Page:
All we need to do is ‘Keep smiling’: Bert Turnbull’s Story

It might be thought that, with the signing of the Armistice in November 1918, servicemen and women across the world could look forward to an early return to their homeland. However, the reality for many men from Wales was that it would be months, and sometimes up to a year, before they landed back in Britain. The Roath Road Roamer, the parish magazine of the Roath Road Methodist Church, tracked the fortunes of 460 servicemen from the parish throughout the war and told their stories through a series of letters, photographs and reports.

 

Possibly one of the most celebrated characters in the Roamer was Bert Turnbull.

 

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The Roamer estimated that, during the course of the war, Bert served on more fronts and travelled more miles than any of his fellow ‘Roamers’.  Born in Middlesbrough, he had lived most of his life in Cardiff with his mother who was originally from Tredegar.  At the outbreak of war he was 19 years of age and was working as a gas fitter’s lad. As a member of the Territorial Army, Bert was called up in the days leading up to the conflict. It is difficult to believe that, in July 1914, just 12 days before the outbreak of the war, he could have had any idea what the next five years had in store for him as he joined the Royal Army Medical Corps (RAMC) as a Private.

 

The Roamer aimed to provide a photograph of every one of the service men and women featured in the magazine. Bert Turnbull appears in the November 1917 edition with a photograph taken in Cairo. In just three years he had risen through the ranks and was now Staff Sergeant Bert Turnbull RAMC serving at the 45th Stationary Hospital, Egyptian Expeditionary Force.  Although Bert was posted to many fronts he did not serve in France or Belgium. Instead, in 1915, he sailed with his Field Ambulance Unit through the Mediterranean to Egypt where he joined the forces being assembled for the assault on the Dardanelles. Field Ambulance Units operated immediately behind the front line and often only a matter of a few hundred yards from the fighting. Their task was to set up a network of Dressing Stations to treat the wounded before they were moved on to the larger Casualty Clearing Stations. It was a dangerous and difficult task working unarmed under gun and shell fire and dealing with badly wounded men. Bert Turnbull would, therefore, have had a baptism of fire at Gallipoli. It was a short and bloody campaign with the Allied armies sustaining over 50,000 casualties and Bert was one of the wounded shipped back to Egypt to recover.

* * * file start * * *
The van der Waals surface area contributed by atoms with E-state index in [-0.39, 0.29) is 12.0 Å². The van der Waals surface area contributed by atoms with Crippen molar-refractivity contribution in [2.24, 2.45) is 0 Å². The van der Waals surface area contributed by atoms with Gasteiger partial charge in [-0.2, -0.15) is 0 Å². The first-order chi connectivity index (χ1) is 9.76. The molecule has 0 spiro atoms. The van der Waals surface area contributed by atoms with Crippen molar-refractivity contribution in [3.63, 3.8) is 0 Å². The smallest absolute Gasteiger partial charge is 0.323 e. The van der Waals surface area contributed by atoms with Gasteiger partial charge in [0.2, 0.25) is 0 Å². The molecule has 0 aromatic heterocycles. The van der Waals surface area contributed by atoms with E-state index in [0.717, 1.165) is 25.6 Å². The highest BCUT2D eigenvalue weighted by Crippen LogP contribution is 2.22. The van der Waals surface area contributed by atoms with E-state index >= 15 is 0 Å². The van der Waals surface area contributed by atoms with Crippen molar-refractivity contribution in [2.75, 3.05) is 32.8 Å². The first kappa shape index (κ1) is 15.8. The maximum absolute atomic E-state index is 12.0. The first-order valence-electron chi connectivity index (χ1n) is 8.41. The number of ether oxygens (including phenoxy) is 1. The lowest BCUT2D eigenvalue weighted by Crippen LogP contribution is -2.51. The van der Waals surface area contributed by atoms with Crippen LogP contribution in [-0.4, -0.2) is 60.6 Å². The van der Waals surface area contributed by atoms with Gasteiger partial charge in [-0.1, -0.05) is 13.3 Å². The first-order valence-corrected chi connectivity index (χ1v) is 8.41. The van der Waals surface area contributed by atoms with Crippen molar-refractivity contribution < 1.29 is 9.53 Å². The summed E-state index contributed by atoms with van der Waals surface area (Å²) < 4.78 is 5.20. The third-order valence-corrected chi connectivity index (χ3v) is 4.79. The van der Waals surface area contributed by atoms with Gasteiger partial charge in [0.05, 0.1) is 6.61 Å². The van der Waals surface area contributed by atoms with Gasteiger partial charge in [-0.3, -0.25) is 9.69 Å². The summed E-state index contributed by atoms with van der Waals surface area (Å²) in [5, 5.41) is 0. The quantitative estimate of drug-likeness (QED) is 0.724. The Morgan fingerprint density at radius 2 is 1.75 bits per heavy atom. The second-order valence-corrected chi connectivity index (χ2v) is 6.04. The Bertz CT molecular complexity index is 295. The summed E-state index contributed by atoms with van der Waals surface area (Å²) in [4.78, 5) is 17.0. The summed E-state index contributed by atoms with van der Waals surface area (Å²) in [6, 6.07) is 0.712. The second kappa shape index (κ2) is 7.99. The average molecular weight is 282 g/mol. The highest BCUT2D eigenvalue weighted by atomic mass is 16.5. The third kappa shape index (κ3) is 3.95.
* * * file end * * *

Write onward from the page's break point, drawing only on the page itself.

In the following years Bert Turnbull served with the RAMC in both Egypt and Palestine before being transferred to Salonika in the autumn of 1918. Although it was only months before the Armistice was signed, the army in Salonika was involved in a series of desperate and costly battles as they attempted to prevent German and Bulgarian forces being transferred to the western front.  In a rare break from the front line Bert was home in Cardiff on leave in October 1918, just weeks before the end of the war. After three years away from Cardiff it might have been hoped that the fates had intervened to end Bert’s days on active service. However, this was not to be the case.

 

On 11 November 1918, as crowds celebrated the armistice in Cardiff and across the world, Bert was on a troop ship in the Mediterranean Sea heading for Turkey. He landed on 13 November and the Roath Road Roamer published a letter from Bert from Constantinople dated 16 December 1918:

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I received your letter at the above address. Just fancy it arriving in such a place! I wonder if the Roamer has reached Berlin yet? Rather strange that you should have written your letter on 13th November as that was the very day on which we landed at Constantinople. My word what a reception we had. I think that the only people who were not pleased to see us were the Germans who were there in occupation but have all run home to Germany since. The people of England are grumbling about the price of things at home. But they would not believe the high price of things her. When I first arrived I was speaking to an Englishman who was interned here at the outbreak of war. He was liberated on our arrival and went to fit himself out with clothes. He paid £11/10/- for a pair of shoes!! A loaf of bread weighing 12 oz costs 1/8. Sugar is 12/6 a Ib. The electric cars are unable to run owing to a shortage of coal. The water supply is turned on from 2pm to 4 pm daily at present but the first fortnight we were here it was only turned on every third day. It is a pitiful sight to see the very poor people begging in the streets [DAWES6, edition 51, page 4].